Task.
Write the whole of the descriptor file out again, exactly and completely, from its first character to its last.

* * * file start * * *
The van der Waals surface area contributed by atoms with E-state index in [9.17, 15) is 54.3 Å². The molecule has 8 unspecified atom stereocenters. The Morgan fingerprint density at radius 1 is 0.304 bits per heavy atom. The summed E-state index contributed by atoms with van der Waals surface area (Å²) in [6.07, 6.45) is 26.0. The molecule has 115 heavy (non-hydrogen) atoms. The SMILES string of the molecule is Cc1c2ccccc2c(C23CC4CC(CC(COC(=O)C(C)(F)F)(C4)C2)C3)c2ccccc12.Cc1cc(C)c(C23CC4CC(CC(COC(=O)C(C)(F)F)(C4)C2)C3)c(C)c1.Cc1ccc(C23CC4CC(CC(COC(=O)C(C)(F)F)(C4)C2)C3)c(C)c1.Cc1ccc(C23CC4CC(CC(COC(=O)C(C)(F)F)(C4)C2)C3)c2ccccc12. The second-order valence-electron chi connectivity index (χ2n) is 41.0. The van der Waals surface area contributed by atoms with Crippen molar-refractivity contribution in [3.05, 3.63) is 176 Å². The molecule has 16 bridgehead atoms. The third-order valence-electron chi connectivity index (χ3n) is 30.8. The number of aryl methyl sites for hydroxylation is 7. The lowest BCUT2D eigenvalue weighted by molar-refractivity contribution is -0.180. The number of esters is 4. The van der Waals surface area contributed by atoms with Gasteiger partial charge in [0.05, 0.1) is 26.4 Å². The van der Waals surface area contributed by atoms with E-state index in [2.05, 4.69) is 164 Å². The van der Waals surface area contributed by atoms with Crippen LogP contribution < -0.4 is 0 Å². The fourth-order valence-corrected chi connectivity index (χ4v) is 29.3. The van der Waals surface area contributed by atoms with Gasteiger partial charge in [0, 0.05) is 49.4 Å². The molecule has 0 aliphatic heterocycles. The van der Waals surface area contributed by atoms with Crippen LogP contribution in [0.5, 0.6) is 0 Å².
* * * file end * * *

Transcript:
The van der Waals surface area contributed by atoms with E-state index in [9.17, 15) is 54.3 Å². The molecule has 8 unspecified atom stereocenters. The Morgan fingerprint density at radius 1 is 0.304 bits per heavy atom. The summed E-state index contributed by atoms with van der Waals surface area (Å²) in [6.07, 6.45) is 26.0. The molecule has 115 heavy (non-hydrogen) atoms. The SMILES string of the molecule is Cc1c2ccccc2c(C23CC4CC(CC(COC(=O)C(C)(F)F)(C4)C2)C3)c2ccccc12.Cc1cc(C)c(C23CC4CC(CC(COC(=O)C(C)(F)F)(C4)C2)C3)c(C)c1.Cc1ccc(C23CC4CC(CC(COC(=O)C(C)(F)F)(C4)C2)C3)c(C)c1.Cc1ccc(C23CC4CC(CC(COC(=O)C(C)(F)F)(C4)C2)C3)c2ccccc12. The second-order valence-electron chi connectivity index (χ2n) is 41.0. The van der Waals surface area contributed by atoms with Crippen molar-refractivity contribution in [3.05, 3.63) is 176 Å². The molecule has 16 bridgehead atoms. The third-order valence-electron chi connectivity index (χ3n) is 30.8. The number of aryl methyl sites for hydroxylation is 7. The lowest BCUT2D eigenvalue weighted by molar-refractivity contribution is -0.180. The number of esters is 4. The van der Waals surface area contributed by atoms with Gasteiger partial charge in [0.05, 0.1) is 26.4 Å². The van der Waals surface area contributed by atoms with E-state index in [2.05, 4.69) is 164 Å². The van der Waals surface area contributed by atoms with Crippen LogP contribution < -0.4 is 0 Å². The fourth-order valence-corrected chi connectivity index (χ4v) is 29.3. The van der Waals surface area contributed by atoms with Gasteiger partial charge in [0, 0.05) is 49.4 Å². The molecule has 0 aliphatic heterocycles. The van der Waals surface area contributed by atoms with Crippen LogP contribution in [0.5, 0.6) is 0 Å².